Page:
It’s great to see that the darkpatterns.org wiki has taken on a life of it’s own.
Back in October, a community member submitted Audible.com to darkpatterns.org for using a variant of the Forced Continuity dark pattern. When a user adds monthly billed items to their basket and proceeds into the checkout process, Audible fails to show that the items listed are not a one-off fees, and will in fact reoccur every month. To be clear, this isn’t an allegation, it’s an indisputable fact, backed up with screenshots.
Within 5 days, a spokesperson from audible.com (username fSperring, so I’m guessing that’s Foy Sperring, EVP of Customer Acquisition at Audible) wrote a response on the wiki:
“Audible has always been about the experience of listening – so, we take constructive criticism very seriously. When we heard that some listeners have found our check-out process less than clear, we took it upon ourselves to refine the wording of our offers and clarify our recurring billing practices. We appreciate simonw bringing to our attention the “forced continuity” impression we seem to have made. I will post again once we have completed the changes. We invite the Dark Patterns community along with simonw to review our changes. Open communication is the core of our business and we want to make sure we hear our listeners as well as they hear us.”
It’s really heartening to see an organisation responding so positively. All the ingredients are in place: (i) a statement that they understand the problem, (ii) a statement that they will be revising their UI, and, most importantly, (iii) an invitation to the community to review the UI changes once they are made. The only thing missing is a commitment to a date, but at least they’re going to do another post on the wiki when they do the deployment.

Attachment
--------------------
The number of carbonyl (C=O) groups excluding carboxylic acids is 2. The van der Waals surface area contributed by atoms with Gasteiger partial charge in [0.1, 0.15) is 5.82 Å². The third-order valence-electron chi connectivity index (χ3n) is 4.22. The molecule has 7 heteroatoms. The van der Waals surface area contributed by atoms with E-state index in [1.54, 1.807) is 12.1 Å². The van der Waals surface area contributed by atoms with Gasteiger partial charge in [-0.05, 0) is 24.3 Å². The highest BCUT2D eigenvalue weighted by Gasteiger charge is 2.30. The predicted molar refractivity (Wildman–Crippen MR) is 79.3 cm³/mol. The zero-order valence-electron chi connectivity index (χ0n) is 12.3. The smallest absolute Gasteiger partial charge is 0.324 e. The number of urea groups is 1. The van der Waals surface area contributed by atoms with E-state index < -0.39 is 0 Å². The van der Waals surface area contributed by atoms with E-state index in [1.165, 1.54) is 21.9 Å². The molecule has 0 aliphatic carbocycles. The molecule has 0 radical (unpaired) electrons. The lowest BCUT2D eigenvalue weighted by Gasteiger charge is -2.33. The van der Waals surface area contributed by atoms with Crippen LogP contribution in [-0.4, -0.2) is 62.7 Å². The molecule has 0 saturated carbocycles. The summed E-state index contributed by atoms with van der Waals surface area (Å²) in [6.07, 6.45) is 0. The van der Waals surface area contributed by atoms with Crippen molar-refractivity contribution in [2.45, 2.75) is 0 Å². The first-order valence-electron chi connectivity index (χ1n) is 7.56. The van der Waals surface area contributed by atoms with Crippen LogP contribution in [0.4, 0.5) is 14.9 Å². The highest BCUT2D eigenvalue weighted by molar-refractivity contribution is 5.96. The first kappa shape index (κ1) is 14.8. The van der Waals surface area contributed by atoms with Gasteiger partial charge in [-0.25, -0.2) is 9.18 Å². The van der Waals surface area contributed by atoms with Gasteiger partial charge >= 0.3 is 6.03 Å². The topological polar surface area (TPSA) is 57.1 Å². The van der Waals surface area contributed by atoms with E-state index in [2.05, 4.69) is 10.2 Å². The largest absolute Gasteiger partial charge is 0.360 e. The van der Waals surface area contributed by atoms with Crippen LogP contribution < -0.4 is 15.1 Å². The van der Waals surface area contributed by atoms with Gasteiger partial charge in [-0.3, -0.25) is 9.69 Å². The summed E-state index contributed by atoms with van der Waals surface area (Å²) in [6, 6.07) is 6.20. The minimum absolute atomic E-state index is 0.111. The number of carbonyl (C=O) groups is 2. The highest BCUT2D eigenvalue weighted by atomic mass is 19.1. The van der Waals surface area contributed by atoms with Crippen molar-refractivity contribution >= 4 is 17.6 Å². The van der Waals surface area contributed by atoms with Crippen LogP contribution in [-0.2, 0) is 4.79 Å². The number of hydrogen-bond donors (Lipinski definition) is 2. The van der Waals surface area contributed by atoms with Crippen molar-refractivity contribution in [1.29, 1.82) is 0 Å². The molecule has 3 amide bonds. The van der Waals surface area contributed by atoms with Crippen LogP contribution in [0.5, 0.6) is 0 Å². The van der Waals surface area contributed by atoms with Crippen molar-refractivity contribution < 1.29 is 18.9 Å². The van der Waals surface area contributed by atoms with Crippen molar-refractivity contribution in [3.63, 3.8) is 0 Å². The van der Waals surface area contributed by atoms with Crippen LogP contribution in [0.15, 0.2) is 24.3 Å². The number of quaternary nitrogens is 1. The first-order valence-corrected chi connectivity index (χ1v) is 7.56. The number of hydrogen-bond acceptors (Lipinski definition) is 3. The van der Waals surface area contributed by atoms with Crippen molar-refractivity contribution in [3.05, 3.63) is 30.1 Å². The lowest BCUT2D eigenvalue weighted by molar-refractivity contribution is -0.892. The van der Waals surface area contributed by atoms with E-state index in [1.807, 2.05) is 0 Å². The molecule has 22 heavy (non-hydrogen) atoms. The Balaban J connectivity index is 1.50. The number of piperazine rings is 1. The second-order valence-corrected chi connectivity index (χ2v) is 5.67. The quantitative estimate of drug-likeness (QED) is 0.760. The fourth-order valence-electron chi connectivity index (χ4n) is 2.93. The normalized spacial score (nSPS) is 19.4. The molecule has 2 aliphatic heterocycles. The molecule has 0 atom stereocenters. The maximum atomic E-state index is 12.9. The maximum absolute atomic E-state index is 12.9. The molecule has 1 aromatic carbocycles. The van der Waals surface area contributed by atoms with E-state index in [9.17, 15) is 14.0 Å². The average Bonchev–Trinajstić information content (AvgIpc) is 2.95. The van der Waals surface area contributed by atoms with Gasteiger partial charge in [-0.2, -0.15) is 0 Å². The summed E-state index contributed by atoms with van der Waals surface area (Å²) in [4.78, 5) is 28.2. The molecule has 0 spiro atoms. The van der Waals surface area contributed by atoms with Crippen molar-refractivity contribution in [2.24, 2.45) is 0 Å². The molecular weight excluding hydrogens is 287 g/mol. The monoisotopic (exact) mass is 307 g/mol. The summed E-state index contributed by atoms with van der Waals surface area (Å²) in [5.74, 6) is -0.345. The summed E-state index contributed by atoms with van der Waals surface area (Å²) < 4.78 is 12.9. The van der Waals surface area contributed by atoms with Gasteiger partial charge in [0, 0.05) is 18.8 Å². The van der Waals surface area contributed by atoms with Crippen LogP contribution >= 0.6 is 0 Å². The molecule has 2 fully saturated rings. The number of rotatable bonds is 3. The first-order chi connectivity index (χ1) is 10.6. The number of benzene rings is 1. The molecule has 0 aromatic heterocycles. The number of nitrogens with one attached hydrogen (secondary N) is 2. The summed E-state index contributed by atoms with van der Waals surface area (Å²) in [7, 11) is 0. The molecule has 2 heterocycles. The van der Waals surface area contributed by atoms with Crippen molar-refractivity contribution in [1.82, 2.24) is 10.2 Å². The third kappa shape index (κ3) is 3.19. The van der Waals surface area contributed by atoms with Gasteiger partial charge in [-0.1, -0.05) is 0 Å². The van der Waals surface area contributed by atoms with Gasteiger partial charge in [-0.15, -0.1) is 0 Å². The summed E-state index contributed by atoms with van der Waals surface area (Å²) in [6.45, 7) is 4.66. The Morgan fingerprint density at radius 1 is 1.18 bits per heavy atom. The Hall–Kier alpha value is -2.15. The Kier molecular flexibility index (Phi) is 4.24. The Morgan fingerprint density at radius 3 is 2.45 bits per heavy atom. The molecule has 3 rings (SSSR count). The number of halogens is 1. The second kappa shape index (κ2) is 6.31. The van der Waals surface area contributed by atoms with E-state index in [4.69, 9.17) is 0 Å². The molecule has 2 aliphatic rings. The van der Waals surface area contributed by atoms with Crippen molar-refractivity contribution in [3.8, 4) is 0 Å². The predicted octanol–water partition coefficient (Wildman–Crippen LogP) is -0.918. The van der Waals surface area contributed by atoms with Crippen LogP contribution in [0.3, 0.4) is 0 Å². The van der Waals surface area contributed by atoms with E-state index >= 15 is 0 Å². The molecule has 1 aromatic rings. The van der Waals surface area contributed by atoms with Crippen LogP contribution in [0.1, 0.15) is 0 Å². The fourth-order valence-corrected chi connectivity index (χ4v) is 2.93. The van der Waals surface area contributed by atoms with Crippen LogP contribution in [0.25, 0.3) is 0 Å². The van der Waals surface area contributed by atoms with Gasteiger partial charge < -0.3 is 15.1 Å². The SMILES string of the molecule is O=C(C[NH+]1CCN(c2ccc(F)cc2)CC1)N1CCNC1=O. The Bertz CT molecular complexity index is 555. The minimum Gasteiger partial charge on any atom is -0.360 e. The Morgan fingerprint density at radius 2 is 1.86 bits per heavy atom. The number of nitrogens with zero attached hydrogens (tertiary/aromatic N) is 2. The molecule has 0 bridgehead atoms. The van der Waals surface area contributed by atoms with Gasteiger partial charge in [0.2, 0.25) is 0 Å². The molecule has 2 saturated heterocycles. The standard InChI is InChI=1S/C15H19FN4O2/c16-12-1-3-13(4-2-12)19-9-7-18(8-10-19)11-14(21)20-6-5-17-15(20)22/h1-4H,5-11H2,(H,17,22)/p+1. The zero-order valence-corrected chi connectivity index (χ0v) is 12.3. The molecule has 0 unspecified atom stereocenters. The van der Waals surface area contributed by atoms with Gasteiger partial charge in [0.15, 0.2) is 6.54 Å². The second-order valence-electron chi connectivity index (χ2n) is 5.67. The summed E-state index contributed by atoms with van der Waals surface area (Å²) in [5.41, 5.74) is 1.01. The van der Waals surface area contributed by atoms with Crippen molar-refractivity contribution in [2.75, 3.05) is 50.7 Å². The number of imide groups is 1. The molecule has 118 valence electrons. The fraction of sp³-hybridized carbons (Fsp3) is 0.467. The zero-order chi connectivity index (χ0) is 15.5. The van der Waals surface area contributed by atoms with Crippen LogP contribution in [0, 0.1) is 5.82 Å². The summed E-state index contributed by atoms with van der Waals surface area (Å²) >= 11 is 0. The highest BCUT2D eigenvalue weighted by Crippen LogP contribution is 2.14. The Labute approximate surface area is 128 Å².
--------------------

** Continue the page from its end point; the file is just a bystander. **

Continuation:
Another positive response has been given from The Ladders in response to their entry on the Bait & Switch page:
Though not as detailed as the audible.com response, Jeff Gothelf (Director of UX at TheLadders.com) has gone on record and has used the #darkpatterns hashtag in his tweet demonstrating a real willingness to engage with the community on this issue. Since they use an AgileUX design process at TheLadders.com, it’ll be interesting to see how soon we’ll see changes appear in their interfaces.
Ryanair, on the other hand, went on record with a Metro journalist on September 27th 2010 refering to their dark patterns entry as an “utter load of rubbish“. Disappointing, but hardly surprising.
Is this a problem for the Ryanair brand? Not really – Ryanair makes no claims about delivering a good customer experience. They deliver cheap flights, which, considered alone, they do very successfully. In fact I’ve spoken to some regular Ryanair flyers who say that they actually like the tricky user interface – it allows them, as savvy users, to save money, while naive users pay more. This makes sense, but it isn’t ethical. Lumped into that group of non-savvy users are all kinds of people like silver surfers, people with cognitive impairments, and others who deserve to be treated equally. Dark Patterns are not a fair way to carry out price sensitivity targeting.